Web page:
The Importance of scaling
We have all heard the word “scale” as related to modifying the workout you are doing that day.
Scaling has many different meanings, whether it is scaling the movement as a whole or scaling the weight we are using to perform a certain movement. We can substitute movements that work the same muscle groups as the movements originally stated within the workout, for example doing ring rows instead of pull-ups. Another example that includes weights, if the workout says to do 80lbs for a front squat but you know that is really close to your max so you would not get the most out of the workout you could scale the weight down to 50lbs.
Essentially, scaling means any deviation from performing the workout, including the understood standards of each movement, “as prescribed” or “Rx.” Scaling is incredibly important to help ensure your safety and increase your fitness.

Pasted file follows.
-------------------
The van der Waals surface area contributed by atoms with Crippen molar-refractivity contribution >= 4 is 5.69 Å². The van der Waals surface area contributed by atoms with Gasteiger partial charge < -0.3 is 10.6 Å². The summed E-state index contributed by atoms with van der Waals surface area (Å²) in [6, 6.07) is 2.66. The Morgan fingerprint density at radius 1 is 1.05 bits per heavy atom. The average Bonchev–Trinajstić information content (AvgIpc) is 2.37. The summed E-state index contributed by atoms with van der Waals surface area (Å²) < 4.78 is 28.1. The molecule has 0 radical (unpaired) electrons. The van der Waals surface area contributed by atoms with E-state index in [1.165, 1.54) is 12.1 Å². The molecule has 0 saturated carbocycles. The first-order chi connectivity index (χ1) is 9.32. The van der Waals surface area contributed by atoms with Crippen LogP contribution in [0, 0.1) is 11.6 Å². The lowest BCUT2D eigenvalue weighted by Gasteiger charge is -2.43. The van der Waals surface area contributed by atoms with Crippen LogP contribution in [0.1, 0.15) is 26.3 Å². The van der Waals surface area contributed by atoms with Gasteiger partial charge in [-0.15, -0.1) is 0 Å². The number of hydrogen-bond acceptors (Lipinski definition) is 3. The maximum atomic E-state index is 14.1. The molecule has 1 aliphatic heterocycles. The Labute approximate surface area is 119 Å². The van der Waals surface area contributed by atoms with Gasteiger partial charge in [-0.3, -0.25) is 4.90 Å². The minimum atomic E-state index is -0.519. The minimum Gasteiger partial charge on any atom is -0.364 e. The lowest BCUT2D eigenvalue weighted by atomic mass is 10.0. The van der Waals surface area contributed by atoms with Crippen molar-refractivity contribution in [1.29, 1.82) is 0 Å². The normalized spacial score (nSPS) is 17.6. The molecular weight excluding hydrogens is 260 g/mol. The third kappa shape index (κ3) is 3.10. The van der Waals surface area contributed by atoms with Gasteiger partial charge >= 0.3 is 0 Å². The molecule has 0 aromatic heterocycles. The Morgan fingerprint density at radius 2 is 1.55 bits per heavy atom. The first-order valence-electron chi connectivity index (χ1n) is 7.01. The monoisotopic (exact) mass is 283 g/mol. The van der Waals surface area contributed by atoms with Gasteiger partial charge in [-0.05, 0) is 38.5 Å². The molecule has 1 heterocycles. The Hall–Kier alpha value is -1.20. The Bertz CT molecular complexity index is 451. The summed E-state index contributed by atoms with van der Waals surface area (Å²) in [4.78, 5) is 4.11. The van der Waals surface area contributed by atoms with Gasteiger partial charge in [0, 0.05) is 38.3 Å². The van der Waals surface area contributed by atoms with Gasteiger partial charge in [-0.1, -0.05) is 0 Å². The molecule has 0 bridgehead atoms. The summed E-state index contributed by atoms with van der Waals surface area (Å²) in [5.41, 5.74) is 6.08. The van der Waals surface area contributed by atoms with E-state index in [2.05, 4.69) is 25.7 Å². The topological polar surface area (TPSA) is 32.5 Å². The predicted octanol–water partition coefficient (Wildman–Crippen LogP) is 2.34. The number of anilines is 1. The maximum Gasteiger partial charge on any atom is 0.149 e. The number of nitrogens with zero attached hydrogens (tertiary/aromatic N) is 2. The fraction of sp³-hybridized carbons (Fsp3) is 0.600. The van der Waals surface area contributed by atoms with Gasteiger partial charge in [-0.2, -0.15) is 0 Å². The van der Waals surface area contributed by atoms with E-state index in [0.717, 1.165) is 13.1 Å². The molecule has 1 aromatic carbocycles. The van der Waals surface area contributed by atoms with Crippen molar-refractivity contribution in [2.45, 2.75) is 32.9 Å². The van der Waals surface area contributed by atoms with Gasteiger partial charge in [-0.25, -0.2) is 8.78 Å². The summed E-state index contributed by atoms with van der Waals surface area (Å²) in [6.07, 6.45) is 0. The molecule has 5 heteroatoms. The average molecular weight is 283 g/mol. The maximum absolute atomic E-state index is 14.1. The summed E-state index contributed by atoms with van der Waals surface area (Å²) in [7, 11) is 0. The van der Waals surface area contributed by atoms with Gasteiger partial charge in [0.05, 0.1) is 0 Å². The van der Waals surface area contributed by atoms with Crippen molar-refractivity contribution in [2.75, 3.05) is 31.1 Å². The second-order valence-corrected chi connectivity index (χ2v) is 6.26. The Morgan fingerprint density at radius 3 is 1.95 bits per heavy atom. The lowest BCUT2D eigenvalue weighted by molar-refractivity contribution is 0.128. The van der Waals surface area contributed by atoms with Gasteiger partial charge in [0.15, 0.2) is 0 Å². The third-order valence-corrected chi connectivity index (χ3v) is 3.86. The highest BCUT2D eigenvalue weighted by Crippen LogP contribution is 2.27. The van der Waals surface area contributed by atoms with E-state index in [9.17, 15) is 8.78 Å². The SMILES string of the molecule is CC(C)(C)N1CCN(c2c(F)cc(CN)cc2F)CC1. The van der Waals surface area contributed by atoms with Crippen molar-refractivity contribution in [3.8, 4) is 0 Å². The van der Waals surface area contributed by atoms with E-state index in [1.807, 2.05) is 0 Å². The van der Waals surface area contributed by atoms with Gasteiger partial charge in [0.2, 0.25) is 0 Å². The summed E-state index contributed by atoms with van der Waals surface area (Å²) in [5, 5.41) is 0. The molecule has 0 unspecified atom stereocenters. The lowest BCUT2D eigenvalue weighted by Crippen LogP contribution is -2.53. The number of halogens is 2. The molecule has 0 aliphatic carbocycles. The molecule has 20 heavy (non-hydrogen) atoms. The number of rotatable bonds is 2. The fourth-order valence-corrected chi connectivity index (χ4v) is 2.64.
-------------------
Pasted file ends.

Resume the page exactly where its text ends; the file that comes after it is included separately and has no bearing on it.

Some primary considerations when thinking about how to scale or what to scale include:
what will help you maximize your work capacity.
you are meeting the intended effect of the workout.
Scaling is not just for new athletes who may not be proficient in specific movements, or for those who are injured or have mobility limitations. Scaling is for everyone! Scaling should not make the workout “easier,” allowing for you to finish way ahead of others, but should allow you to move through at a level of effectiveness to maintain the intention of the WOD. At the end of the day scaling correctly will increase work capacity more efficiently than attempting to complete workouts as prescribed.